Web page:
Introduction to the Challenge

This challenge is specifically set towards those that have not had the opportunity to sew a garment/object by hand. This challenge is NOT a competion, merely a place for new handsewers to document their progress and seek feedback and help, and to challenge themselves. Sewers that are experienced in hand stitching items will not be excluded, but this is meant as a chance for those with no experience in this realm to get a start.The Challenge I propose is that all persons joining the challenge pick a garment or object of textile nature, no matter how small or large, i.e. a pilgrim bag, a Coif or any type of hat, socks, flag, gloves etc., and have at least one form of documentation for its existence during the SCA time period. Acceptable forms of documentation for this project will be paintings/woodcuts/drawings with the desired object in it or a picture of the desired object.The challenge starts first of June and will end one year later. People can join the challenge at any time during this year. Those of you with handsewing experience are invited to follow the blog, and leave comments and feedback as the challenge progresses. The challenge is based in Drachenwald, but is open to all kingdoms.
If you would like to join the challenge (and the blog) please email me at to be added!

Sunday, October 11, 2009

All Caught Up!

End of September 2009: Revisiting the Surcoat Pattern and Formally Entering the Challenge!

Yes, it actually took me this long to actually get around to contacting the person who was in charge of the First Time Hand Sewing Challenge! But as of September 29th I joined and after this particular post I will be all caught up on my progress.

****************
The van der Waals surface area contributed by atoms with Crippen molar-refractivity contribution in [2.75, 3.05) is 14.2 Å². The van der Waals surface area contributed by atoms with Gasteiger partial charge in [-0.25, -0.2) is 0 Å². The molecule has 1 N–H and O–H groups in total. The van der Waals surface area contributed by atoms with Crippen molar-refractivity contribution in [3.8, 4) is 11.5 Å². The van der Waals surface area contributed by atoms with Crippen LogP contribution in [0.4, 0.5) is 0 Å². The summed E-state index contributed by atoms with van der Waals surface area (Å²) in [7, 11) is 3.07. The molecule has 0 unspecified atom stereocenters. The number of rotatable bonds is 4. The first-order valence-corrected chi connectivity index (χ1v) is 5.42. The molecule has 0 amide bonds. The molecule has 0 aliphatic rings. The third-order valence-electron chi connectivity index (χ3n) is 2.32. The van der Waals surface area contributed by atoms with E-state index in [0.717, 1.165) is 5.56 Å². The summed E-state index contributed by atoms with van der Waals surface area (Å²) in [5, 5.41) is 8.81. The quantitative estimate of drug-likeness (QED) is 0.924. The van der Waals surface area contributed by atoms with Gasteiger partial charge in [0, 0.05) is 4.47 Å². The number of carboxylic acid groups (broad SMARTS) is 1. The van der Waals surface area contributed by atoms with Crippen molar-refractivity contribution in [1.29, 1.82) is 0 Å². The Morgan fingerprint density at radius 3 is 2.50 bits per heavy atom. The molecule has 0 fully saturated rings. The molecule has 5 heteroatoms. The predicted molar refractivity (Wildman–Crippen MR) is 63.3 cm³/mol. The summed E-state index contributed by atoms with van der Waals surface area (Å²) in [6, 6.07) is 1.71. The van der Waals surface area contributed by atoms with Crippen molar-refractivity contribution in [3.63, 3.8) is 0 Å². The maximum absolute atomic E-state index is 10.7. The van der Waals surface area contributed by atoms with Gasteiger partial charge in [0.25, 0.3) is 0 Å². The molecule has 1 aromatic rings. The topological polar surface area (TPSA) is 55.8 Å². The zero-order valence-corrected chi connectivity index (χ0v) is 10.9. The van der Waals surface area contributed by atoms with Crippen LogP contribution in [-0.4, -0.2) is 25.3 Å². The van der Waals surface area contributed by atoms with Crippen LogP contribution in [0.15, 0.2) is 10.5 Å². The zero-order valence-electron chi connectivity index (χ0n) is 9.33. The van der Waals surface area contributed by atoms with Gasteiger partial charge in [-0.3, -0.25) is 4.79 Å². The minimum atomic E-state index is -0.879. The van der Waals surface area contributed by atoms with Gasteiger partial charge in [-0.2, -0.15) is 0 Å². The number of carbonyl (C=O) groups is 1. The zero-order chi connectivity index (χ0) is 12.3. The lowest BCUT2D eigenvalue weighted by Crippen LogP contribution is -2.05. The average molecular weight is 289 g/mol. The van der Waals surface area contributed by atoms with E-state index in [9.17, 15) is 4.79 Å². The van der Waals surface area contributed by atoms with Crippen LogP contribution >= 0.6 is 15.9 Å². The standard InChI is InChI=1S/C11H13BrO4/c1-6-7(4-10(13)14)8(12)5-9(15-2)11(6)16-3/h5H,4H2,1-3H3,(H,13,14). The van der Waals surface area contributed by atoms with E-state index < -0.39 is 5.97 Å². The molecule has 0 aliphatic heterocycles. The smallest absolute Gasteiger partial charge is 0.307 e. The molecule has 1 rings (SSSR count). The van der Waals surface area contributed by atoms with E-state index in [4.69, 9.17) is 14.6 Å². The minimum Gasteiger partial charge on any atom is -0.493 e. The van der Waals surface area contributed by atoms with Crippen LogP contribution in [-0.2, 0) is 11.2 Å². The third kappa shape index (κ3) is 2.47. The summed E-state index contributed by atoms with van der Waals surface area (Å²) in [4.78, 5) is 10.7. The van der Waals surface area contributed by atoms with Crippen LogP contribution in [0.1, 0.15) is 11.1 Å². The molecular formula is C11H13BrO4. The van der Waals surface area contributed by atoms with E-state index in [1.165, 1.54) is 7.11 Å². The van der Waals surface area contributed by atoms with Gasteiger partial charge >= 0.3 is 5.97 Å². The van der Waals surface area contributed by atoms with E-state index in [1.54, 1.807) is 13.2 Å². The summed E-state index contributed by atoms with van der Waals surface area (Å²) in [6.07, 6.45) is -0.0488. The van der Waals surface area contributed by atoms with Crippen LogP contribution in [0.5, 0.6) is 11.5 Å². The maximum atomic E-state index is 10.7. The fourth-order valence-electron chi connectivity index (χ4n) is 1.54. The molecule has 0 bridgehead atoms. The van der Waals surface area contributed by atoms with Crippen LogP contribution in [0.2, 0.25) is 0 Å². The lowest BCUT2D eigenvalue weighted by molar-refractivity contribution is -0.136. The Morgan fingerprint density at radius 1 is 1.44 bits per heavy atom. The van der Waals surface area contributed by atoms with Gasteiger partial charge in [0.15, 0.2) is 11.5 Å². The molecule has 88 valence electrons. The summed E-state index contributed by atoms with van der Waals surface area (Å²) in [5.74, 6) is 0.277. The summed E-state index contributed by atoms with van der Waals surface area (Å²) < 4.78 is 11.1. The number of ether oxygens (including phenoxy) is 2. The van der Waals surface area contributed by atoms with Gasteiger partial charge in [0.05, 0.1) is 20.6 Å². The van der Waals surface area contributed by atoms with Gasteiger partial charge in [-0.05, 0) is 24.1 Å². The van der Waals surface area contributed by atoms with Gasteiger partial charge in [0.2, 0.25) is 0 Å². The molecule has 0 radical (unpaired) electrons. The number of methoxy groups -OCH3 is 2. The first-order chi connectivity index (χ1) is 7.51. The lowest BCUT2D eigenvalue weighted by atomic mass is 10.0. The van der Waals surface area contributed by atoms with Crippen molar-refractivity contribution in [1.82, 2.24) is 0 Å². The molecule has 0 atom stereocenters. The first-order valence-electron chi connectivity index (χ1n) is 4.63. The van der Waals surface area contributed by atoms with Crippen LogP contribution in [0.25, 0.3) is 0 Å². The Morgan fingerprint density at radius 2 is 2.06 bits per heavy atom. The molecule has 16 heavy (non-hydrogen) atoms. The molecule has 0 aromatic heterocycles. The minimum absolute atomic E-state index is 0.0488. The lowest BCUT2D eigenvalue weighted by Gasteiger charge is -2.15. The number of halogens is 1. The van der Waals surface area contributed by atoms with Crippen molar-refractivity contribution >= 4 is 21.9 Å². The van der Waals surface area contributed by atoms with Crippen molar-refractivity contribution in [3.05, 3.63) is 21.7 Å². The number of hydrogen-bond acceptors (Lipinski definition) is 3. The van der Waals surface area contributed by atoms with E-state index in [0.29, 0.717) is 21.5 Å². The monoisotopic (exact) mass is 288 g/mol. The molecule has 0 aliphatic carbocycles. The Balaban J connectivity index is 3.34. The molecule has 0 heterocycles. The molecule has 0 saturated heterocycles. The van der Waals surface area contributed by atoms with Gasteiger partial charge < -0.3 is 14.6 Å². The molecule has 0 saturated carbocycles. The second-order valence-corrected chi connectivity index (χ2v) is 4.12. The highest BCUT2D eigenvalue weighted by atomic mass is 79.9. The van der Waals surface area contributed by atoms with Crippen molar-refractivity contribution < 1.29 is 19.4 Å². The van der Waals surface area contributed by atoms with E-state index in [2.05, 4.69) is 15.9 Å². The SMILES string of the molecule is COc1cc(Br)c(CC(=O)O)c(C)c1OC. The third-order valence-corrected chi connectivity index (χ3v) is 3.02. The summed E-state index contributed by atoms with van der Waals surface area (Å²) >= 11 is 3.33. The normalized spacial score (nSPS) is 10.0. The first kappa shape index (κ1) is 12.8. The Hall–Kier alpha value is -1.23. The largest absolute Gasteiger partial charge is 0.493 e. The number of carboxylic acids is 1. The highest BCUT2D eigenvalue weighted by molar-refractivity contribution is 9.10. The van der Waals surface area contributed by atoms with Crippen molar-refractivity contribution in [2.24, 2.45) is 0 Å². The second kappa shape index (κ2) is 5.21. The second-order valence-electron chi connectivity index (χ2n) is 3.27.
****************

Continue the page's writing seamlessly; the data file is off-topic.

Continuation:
The end of September was the time I decided to revisit my pattern for the surcoat. As you know, I had developed a pattern previously which I thought was good enough, but looking at it after having left it for a couple of months I felt it needed more work.

I think the shape of the neckline was fairly decent in comparison to the picture in the Codex Manesse plate. The armholes, however, seemed perhaps slightly too open. And my biggest problem was the lack of fullness in the skirt.

Although the Reconstructing History pattern for the surcoat was not the design I wanted due to the openness of the armholes I thought I would take a look at it anyway to see if there was anything that could be of help to me. I was happy to find that there was something I hadn’t thought of when making the surcoat in August. Gores! In the Reconstructing History pattern there are two gores inset at the side seams of the surcoat. Of course this would create more fullness!

I then took the mock up result of the surcoat I had made back in August and took it apart. I adjusted the armholes and then compared its shape to the Reconstructing History surcoat pattern to determine where I would place the gores. At this point I was starting to run out of scrap material to use for making mock ups so I ended up having to use different colours and even then the length of some of the pieces were going to be a little off. You’ll notice some of the gores in the photos will be white as opposed to a wine colour for the rest of the surcoat...which is actually kind of helpful to see where the fullness is added. The first attempt included gores at the side seams only. After trying the result on I was still disappointed with the fullness. At this point I decided to cut up the front and back to inset gores there as well. Once I did this and tried on the result I was much happier. I then created some armhole facing to see how the armholes would fit as well. The result of that is what you see in the photos. I did not put a neck facing on since that will be something I can play with when I do the real thing, considering that the neckline has a different colour trim on it in the plate picture.

And as I did with the kirtle pattern I have done with the surcoat pattern, making it into a paper pattern.

Now all I have to do is wait for my fabric to arrive and I can begin on the actual garments! I can’t wait!

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